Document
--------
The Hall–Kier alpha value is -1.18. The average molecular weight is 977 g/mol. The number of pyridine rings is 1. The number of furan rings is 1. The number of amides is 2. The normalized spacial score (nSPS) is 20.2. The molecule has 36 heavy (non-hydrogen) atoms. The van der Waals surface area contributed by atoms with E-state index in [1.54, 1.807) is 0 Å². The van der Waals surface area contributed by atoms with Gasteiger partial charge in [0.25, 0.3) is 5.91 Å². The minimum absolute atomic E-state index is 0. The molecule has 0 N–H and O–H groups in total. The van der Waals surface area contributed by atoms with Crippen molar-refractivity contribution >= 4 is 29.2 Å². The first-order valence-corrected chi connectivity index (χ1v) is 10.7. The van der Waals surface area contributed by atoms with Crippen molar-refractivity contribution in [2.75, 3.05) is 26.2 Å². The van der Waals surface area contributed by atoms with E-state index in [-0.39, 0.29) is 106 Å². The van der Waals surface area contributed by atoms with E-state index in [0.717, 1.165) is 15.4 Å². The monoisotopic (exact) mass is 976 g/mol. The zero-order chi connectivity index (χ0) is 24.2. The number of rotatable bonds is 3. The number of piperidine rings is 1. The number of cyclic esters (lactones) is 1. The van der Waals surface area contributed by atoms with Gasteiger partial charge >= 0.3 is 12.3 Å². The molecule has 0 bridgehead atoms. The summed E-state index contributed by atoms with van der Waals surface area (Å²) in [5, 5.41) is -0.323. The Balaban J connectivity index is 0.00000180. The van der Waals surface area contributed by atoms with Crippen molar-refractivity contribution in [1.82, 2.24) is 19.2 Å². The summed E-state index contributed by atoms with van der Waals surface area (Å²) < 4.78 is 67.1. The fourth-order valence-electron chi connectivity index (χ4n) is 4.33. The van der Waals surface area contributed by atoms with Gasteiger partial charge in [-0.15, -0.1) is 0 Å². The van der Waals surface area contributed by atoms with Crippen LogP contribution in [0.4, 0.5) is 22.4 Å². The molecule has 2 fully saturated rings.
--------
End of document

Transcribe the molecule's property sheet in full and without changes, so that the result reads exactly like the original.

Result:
The Hall–Kier alpha value is -1.18. The average molecular weight is 977 g/mol. The number of pyridine rings is 1. The number of furan rings is 1. The number of amides is 2. The normalized spacial score (nSPS) is 20.2. The molecule has 36 heavy (non-hydrogen) atoms. The van der Waals surface area contributed by atoms with E-state index in [1.54, 1.807) is 0 Å². The van der Waals surface area contributed by atoms with Gasteiger partial charge in [0.25, 0.3) is 5.91 Å². The minimum absolute atomic E-state index is 0. The molecule has 0 N–H and O–H groups in total. The van der Waals surface area contributed by atoms with Crippen molar-refractivity contribution >= 4 is 29.2 Å². The first-order valence-corrected chi connectivity index (χ1v) is 10.7. The van der Waals surface area contributed by atoms with Crippen molar-refractivity contribution in [2.75, 3.05) is 26.2 Å². The van der Waals surface area contributed by atoms with E-state index in [-0.39, 0.29) is 106 Å². The van der Waals surface area contributed by atoms with E-state index in [0.717, 1.165) is 15.4 Å². The monoisotopic (exact) mass is 976 g/mol. The zero-order chi connectivity index (χ0) is 24.2. The number of rotatable bonds is 3. The number of piperidine rings is 1. The number of cyclic esters (lactones) is 1. The van der Waals surface area contributed by atoms with Gasteiger partial charge >= 0.3 is 12.3 Å². The molecule has 0 bridgehead atoms. The summed E-state index contributed by atoms with van der Waals surface area (Å²) in [5, 5.41) is -0.323. The Balaban J connectivity index is 0.00000180. The van der Waals surface area contributed by atoms with Crippen molar-refractivity contribution in [1.82, 2.24) is 19.2 Å². The summed E-state index contributed by atoms with van der Waals surface area (Å²) < 4.78 is 67.1. The fourth-order valence-electron chi connectivity index (χ4n) is 4.33. The van der Waals surface area contributed by atoms with Gasteiger partial charge in [-0.15, -0.1) is 0 Å². The van der Waals surface area contributed by atoms with Crippen LogP contribution in [0.4, 0.5) is 22.4 Å². The molecule has 2 fully saturated rings.